Many people know that besides being the founder of Shotokan Karate-do, Funakoshi Gichin was a prolific writer, publishing (1) Ryukyu Kenpo Karate, published by Bukyosha in 1923; (2) Rentan Karate Goshin-jutsu, published by Hirobundo in 1925; (3) Karate-do Kyohan, published by Okura Kobundo in 1935; (4) Karatedo Ichiro, published by Sangyo Keizai Shimbun in 1956. These books have all been translated into English with varying degrees of success. Still, I find number two the most interesting. The book’s title is typically translated as ‘ Karate-Jutsu or ‘Toude-Jutsu and completely ignores the the text before that, i.e. ‘Rentan Goshin.’ I always found this a bit strange that this part of the title wasn’t translated. ‘Goshin-Jutsu (護身術) refers to the art of self-defence or self-protection, but ‘rentan’ (練胆) is an interesting word that you still hear occasionally in Japanese language Budo circles, but never in English. It refers to training courage or boldness of a person’s mind. In other words, training in order to have a mind undisturbed by things.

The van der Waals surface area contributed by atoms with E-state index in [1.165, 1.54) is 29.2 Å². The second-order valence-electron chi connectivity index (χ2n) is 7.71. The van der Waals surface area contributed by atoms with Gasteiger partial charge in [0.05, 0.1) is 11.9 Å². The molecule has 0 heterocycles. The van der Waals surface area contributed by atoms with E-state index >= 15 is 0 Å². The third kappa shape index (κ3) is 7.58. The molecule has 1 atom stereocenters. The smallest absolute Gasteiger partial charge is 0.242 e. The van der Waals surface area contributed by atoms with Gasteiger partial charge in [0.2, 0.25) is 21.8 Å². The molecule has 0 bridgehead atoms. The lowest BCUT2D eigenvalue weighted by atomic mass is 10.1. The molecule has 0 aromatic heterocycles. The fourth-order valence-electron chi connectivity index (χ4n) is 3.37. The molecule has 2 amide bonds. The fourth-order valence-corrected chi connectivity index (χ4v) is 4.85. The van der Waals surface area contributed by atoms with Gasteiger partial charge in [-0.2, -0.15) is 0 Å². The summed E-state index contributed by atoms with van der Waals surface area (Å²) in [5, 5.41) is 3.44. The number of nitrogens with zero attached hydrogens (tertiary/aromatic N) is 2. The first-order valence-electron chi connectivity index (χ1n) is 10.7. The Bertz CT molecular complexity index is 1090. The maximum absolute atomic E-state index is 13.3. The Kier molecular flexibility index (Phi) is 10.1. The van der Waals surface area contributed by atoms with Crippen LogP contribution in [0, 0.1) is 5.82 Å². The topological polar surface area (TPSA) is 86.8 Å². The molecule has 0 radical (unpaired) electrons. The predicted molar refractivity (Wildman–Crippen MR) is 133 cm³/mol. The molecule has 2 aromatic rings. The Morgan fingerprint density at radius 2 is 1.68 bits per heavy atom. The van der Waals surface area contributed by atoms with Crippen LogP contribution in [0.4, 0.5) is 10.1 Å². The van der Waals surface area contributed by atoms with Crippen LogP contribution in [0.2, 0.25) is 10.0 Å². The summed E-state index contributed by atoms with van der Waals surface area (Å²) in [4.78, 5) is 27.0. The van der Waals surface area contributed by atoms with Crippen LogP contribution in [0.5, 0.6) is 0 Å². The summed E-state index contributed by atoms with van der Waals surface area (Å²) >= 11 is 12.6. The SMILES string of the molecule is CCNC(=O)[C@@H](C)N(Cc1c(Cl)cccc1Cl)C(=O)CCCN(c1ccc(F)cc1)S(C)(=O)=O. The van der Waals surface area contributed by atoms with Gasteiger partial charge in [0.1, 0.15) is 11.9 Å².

Nowadays, you don’t hear about the mental side of Karate training, only the physical, self-defence, or practical side of the art. That’s unfortunate, as Karateka are missing the most essential part of their training, a strong and immovable mind. This is something that will help them throughout their life, long after they have given up on Karate and quit, or after their body has given up on them and they can no longer practice. Funakoshi Gichin, as did other Okinawa instructors of his era and those of today, wanted his students to be strong not only physically but mentally so that they could carry themselves through life with resolve and positively contribute to society. That is a far more important benefit to training than being able to show the latest, realistic applications to a kata. Yet some Karateka miss this point.